Bodega Chacra Treinta y Dos Pinot Noir 2020
Chacra Treinta y Dos is a single vineyard wine, made from old vineyards planted in 1932 on a land layered with clay, sand and pebbles. The most structured of all Chacra’s wines, Chacra Treinta y Dos is meant to be aged. Its soft characteristics and velvety tannins, however, make it drinkable at a younger age. This red balances toasted spice and mesquite notes with the macerated cherry fruit character, remaining fresh through the mineral-tinged finish.
Critical AcclaimAll Vintages
Red cherries, strawberries, spiced plums, violets, cloves, dried herbs, undergrowth and a touch of smoke on the nose. It’s medium-bodied with firm, tight-grained tannins. Firm, mineral and tea-like tannin quality. Very focused and structured. Needs time. Try after 2025. From biodynamically grown grapes.
Like the majority of these wines, the percentage of wine in concrete that didn't see any oak in the 2020 Treinta y Dos has been increased to 50%, and the remaining 50% matured in French oak barrels (only 10% new) for nine months. It comes from a plot planted in 1932 on clay, sand and silt soils that deliver the most structured of Chacra's reds. The wine fermented in concrete with indigenous yeasts and has moderate 12.5% alcohol, which for a warmer and riper year like 2020, is remarkable. But of course, comparisons bring out the truth: 2020 was quite different climate wise from 2021, and the wines from 2020 show it. There's a little more ripeness, and the quality of the tannins is not the same, probably because of a hurried ripening of the grapes; plus, it's a little grainier and has a little more rusticity in the mouthfeel. Best after 2022.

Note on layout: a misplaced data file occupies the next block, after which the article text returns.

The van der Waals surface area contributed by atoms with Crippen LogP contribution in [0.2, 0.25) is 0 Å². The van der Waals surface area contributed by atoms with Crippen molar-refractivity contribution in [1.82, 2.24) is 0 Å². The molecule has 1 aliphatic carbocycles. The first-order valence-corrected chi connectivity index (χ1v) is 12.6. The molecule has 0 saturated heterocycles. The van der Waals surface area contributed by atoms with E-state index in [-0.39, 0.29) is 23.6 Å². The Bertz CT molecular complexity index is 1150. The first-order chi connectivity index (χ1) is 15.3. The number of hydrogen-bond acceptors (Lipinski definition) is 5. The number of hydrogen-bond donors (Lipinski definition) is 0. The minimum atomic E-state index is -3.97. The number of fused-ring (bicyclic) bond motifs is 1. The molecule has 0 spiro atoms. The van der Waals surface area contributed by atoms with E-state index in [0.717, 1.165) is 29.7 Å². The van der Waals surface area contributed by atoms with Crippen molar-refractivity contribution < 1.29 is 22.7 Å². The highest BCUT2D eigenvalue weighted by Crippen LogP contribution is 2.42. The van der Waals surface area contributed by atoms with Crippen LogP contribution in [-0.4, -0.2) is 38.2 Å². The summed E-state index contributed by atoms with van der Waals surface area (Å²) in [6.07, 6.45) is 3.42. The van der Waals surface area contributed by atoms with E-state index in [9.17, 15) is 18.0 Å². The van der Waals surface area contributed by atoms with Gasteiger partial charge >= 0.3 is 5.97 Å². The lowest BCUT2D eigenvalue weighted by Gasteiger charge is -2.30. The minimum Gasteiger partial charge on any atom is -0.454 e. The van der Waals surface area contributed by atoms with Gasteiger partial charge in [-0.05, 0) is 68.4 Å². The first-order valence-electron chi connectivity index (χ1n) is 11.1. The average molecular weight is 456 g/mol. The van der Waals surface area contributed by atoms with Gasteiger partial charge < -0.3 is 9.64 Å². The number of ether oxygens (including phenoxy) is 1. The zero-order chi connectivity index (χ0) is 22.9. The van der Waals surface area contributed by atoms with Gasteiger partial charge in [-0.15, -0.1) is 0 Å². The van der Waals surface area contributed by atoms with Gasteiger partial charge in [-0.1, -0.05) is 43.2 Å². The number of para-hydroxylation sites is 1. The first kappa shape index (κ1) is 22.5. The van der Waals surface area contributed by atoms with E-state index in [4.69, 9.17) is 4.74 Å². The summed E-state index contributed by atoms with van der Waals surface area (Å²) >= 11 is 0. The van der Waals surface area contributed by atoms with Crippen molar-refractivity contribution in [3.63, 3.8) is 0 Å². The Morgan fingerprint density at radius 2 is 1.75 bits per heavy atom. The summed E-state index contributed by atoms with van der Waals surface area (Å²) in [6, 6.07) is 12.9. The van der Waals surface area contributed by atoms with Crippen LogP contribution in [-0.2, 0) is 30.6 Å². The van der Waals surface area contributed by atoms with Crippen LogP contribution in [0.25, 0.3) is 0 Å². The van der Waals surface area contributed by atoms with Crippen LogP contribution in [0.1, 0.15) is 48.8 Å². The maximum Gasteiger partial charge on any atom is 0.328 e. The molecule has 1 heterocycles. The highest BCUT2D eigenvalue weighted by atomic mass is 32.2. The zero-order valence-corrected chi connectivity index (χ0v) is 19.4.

The climate is dry, with maximum humidity of thirty percent and an average of seven inches of rainfall annually. This aridity, coupled with the natural barrier of the surrounding desert, results in a complete absence of phylloxera and vine diseases. The air is pristine and without pollution, creating tremendous luminosity and purity of sunlight. During the ripening period, in the first quarter of the year, diurnal temperatures vary widely, ranging from an average of 82.4F (28C) during the day and 48.2F (9C) at night. The seasons are precisely defined, with hot summers, cold winters and mild springs and autumns. This consistency of climate enhances consistency of the wine from vintage to vintage.
One of the most southerly regions on the globe for fine wine production, Patagonia has experienced extraordinary vineyard expansion since the early 2000s.
Patagonia vineyards occupy the lower foothills of the Andes at 1,000 to 1,600 feet. Here cold air drops at night from incredibly steep elevations—the Andes reach well over 15,000 feet in this zone—a phenomenon that produces drastic diurnal shifts. Cold nights contrasted with hot summer days produce grapes with striking color, full ripeness, great finesse and aromatic intensity.
Favored for its luxury brands, the Patagonia wine growing region of Argentina focuses on a diverse array of international varieties: Chardonnay, Sauvignon Blanc, Semillón and Viognier among the white grapes, and Cabernet Franc, Malbec, Merlot, Pinot Noir, Syrah and Cabernet Sauvignon for reds.
Thin-skinned, finicky and temperamental, Pinot Noir is also one of the most rewarding grapes to grow and remains a labor of love for some of the greatest vignerons in Burgundy. Fairly adaptable but highly reflective of the environment in which it is grown, Pinot Noir prefers a cool climate and requires low yields to achieve high quality. Outside of France, outstanding examples come from in Oregon, California and throughout specific locations in wine-producing world. Somm Secret—André Tchelistcheff, California’s most influential post-Prohibition winemaker decidedly stayed away from the grape, claiming “God made Cabernet. The Devil made Pinot Noir.”